Caste-dominated politics still rule in IT land Karnataka (Letter from Bangalore)

By V.S. Karnic, IANS
Monday, November 22, 2010

BANGALORE - The southern Indian state of Karnataka is a land of contradictions - a leader in education, banking, science and technology but backward-looking in politics dominated by caste equations.

In the last 10 years, its capital, Bangalore has raced to become a brand known across the world for new economy led by information technology, and people in smaller towns across the state too are trying to hard to catch up with brand Bangalore. Cities like Mysore, Shimoga and Hubli - Tier II cities in officialese- are marketing themselves as new IT destinations.

The politics, however, does not show any signs of growing beyond caste calculations to keep pace with the times, and like many other Indian states, one or two caste groups have had upper hand in ruling the state.

The two caste groups that have dominated the political scene are Lingayats and Vokkaligas, constituting 18 and 17 percent of the state’s around 60 million population (according to 2001 census).

The main occupation of both the caste groups is agriculture. They have also become major players in the educational field, running institutions from kindergarten to engineering and medicine.

The dominance of the two castes is shown by the number of chief ministers from the groups since Independence.

Of the 19 chief ministers, eight were Lingayats, including the present B.S. Yeddyurappa of the Bharatiya Janata Party (BJP), and four were Vokkaligas. The remaining seven belonged to other castes.

Of the eight Lingayats, six belonged to the Congress, one to the Janata Dal and one BJP. Of the four Vokkaliga chief ministers, two were from Congress, one from the Janata Dal and another from the Janata Dal-Secular (JD-S).

After 1990, the Lingayats are generally believed to have moved away from the Congress towards the BJP, upset at the sacking of Veerendra Patil as chief minister by then Congress chief Rajiv Gandhi.

In the last 20 years, the only Lingayat chief minister other than Yeddyurappa was J. H. Patel of the Janata Dal.

The Lingayat vote for BJP was consolidated in the 2008 assembly polls held after the collapse of JD-S/BJP coalition. JD-S president H. D. Deve Gowda and his son H. D. Kumaraswamy, who are Vokkaligas, went back on their word to vacate the chief minister’s post to Yeddyrauppa in 2007.

Kumarswamy had become chief minister with the help of the BJP in 2006. As per the understanding, he was to make way of Yeddyurappa after 20 months in power.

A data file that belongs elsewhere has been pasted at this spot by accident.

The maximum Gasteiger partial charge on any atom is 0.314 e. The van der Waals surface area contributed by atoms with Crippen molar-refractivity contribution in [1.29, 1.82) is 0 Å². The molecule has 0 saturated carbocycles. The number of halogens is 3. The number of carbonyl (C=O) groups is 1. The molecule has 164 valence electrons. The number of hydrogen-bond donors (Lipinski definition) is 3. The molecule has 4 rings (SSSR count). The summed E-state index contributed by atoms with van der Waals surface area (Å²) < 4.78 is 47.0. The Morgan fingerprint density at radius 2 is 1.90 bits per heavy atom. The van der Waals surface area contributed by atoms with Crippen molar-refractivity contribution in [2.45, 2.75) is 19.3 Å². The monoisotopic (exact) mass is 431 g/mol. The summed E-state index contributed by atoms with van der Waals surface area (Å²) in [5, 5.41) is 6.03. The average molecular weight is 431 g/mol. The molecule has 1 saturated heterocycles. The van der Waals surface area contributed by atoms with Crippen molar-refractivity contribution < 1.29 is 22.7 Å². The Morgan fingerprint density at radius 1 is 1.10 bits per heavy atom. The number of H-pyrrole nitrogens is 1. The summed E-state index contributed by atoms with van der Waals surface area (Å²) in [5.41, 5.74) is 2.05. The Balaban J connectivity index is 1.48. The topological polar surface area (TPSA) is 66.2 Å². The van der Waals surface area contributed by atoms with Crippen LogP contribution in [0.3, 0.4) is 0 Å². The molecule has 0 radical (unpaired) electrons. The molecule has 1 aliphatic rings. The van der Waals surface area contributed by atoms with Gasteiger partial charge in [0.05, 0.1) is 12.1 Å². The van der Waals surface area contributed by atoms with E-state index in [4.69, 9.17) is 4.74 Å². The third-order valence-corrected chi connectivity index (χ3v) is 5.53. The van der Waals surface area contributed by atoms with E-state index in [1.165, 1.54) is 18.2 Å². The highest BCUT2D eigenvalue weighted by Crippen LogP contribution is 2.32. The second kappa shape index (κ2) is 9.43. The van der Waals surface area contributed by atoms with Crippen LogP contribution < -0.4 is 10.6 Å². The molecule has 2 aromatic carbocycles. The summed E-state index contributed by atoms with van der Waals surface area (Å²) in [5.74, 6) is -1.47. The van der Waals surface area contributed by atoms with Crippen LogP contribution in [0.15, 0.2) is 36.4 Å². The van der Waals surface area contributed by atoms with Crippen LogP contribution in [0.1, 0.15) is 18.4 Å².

Yeddyurappa and BJP exploited the JD-S’ “betrayal” as a “conspiracy” against Lingayats and bagged 110 seats in the 225-member assembly.

Yeddyurappa became BJP’s first chief minister in south India in May 2008 with the help of five Independents to achieve majority in the house.

Now the same caste equation is a stumbling block for BJP to act against Yeddyurappa. The chief minister has been facing slew of charges of prime land allotment to his kin, to people who invested in his two sons business ventures and other dealings by the two.

The BJP not only does not have a leader with all-Karnataka appeal, it does not have any one even from the Lingayat community who can match Yeddyurappa’s appeal to the caste group.

The only bright aspect for the battered party in Karnataka, ironically, is the worse shape the Congress and the JD-S are in.

The JD-S has lost much of credibility, in spite of its taking a lead in releasing documents alleging illegal deals by Yeddyurappa.

The Congress remains demoralised following electoral debacles starting with losing power in the 2004 assembly polls. It is also divided on caste basis with Lingayat leaders often meeting among themselves to publicly express that the community remains neglected by the party.

Still, it is a no-win situation for BJP. If Yeddyurappa continues as chief minister, it will weaken the BJP’s battle against corruption in the Congress-led central government.

In the event of Yeddyurappa being thrown out, the party does not know how it will fare in the next assembly polls.

As for Karnataka, the political instability, which has been haunting it since 2004, looks set to continue for some years to come.

Filed under: Politics

will not be displayed